What’s in a Word? When it Comes to Cyber Security… Everything
The recent proposed climate accord in Paris is seen as an historic achievement getting 196 countries to agree and approve an effort to dramatically reduce greenhouse gas emissions. Developed and underdeveloped nations agreed to limit fossil-fuel burning emissions with the objective of curtailing temperature to no more than 3.6 degrees above the pre-industrial average. However, prior to the final vote, a single word in the draft text was changed threatening to derail the entire 13-day effort.
The cause for the potential setback was seemingly semantic – someone substituted “should” for “shall.” While seemingly inconsequential, the adjustment proved nearly fatal for the agreement. In a section of the draft that addressed financial obligations of states, the tiny revision implied substantial new legal and financial obligations for any signatory government. After an intense investigation to ascertain if the change had been purposeful or an accident, the word was ultimately altered to its original intent thereby securing the accord’s pathway to adoption.
This almost potential deal breaker illustrates the difficulty the international community has in trying to get on the same page with cyber security where differing perceptions and terminology definitions seem to cause frequent impasses in getting countries to agree. The United States has been carrying on discussions with China and Russia on cyber security wherein disagreements on lexicon perpetually stymies progress as definition nuances remain fixed obstacles. Talks with China were put on hiatus in 2013 when the U.S. Department of Justice indicted five People’s Liberation Army officers for conducting industrial cyber espionage. However, two governments met in early December, restarting talks to help bring clarity to a domain that is anything but.
When viewing the cyber security talks between governments through the prism of the Paris climate accord, it is easy to see why governments balk when it comes to trying to find consensus on cyber issues. If fundamentally there is no agreement as to what cyber security is and what it means to each respective government, there is little hope that governments can use that as a foundation from which to find harmony on other issues such as when cyber attacks cross the threshold to war, Internet governance, and what are the acceptable actions of states in cyberspace. While the commercial no-hack pact agreed to by the G20 is a start at trying to identify activity that should not be knowingly conducted by governments, the complexities of cyberspace to include the potential use of proxies, non-state actors, and independent actors calls into question if a global agreement such as the one achieved in Paris will every gain traction or even succeed here.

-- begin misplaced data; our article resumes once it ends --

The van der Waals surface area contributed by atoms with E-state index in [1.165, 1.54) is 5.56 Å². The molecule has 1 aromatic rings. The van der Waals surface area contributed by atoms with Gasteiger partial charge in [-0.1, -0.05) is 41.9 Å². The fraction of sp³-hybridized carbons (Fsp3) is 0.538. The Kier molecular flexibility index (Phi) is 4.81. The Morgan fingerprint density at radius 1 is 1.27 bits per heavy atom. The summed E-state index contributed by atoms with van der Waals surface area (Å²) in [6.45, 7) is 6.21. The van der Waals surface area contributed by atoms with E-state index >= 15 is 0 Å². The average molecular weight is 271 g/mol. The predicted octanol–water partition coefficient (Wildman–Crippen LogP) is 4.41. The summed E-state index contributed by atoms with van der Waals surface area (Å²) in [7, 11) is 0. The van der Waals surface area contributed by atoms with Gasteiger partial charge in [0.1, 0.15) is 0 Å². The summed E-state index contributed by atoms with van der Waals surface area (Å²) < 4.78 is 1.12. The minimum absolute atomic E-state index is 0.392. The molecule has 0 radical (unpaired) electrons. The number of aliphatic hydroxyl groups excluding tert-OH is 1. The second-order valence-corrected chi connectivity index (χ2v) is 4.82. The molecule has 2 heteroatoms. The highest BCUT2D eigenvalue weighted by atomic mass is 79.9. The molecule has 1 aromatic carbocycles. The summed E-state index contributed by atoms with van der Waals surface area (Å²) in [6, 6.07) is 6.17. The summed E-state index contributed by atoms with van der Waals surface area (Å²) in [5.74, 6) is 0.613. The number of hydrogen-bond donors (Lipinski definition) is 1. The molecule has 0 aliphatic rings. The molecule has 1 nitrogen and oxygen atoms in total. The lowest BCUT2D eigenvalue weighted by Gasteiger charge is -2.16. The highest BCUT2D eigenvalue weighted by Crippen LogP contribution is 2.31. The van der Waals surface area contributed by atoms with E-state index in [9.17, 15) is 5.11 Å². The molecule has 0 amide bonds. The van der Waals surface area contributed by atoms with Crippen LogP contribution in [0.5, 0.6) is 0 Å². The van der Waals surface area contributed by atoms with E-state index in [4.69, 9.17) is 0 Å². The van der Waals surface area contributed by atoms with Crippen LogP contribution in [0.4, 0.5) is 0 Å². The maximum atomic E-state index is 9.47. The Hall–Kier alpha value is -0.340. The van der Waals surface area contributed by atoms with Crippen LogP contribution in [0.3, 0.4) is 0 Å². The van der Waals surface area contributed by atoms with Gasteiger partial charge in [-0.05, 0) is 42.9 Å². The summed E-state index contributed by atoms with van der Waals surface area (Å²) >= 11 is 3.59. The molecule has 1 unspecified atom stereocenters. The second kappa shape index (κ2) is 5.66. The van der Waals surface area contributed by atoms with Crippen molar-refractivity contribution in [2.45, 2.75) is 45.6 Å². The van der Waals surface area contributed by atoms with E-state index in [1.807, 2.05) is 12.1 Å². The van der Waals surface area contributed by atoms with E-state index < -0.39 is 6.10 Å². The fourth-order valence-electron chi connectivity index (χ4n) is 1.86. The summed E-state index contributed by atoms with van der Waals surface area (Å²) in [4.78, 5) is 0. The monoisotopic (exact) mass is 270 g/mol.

The United States prefers to view cybersecurity as a technological domain concerned with preserving the confidentiality, integrity, and availability of information systems and the information resident on them. China and Russia prefer to look more holistically beyond the technology, seeing information as much of a threat as the malware or viruses that traverse it. While all three consider cyberspace a national security imperative, the inability to accept or downplay that information can be a detriment to a government’s interests will fundamentally keep these governments from gaining any significant ground. When you look at the Paris accord and how one word almost derailed a global effort, it’s easy to see why for the foreseeable future this is unlikely to change.
While there have been promising engagements between China and the U.S. and Russia and the U.S. in trying to find a common definitions in cyberspace, they have ultimately failed. In 2011, a report by the EastWest Institute showed Russia/U.S. attempts to define cyber and information security. While lauded as promising, little headway has been made since. Similarly, since 2009 China and the U.S. have been engaged in formal “Track 2” meetings on cybersecurity between the China Institute of Contemporary International Relations and the U.S.’ Center for Strategic International Studies. These talks are important venues in which to improve mutual understanding, identify confidence-building measures to establish and build trust, and clarify national intentions. However, until strides are made in finding common ground in defining key terms in cyberspace, these talks risk being held in a quagmire with neither side willing to give concessions.
Lessons to be drawn from the Paris accord can be applied to how cyber security is defined and what it entails. No government wants to risk liability – political or otherwise – because it misinterpreted what a particular word meant in a legally binding document. What this suggests is that neither the United States nor China and Russia will likely budge on “information” as a part of their respective security interpretations. It’s too vital a point from all sides – national security for China and Russia, and human rights for the United States. As cybersecurity discussions remain at a perpetual standstill, interdependency between the three nations continues to increase, suggesting everything else is moving forward. Perhaps its time to reconsider going over old ground in favor of collaboratively redefining what it is they are trying to achieve.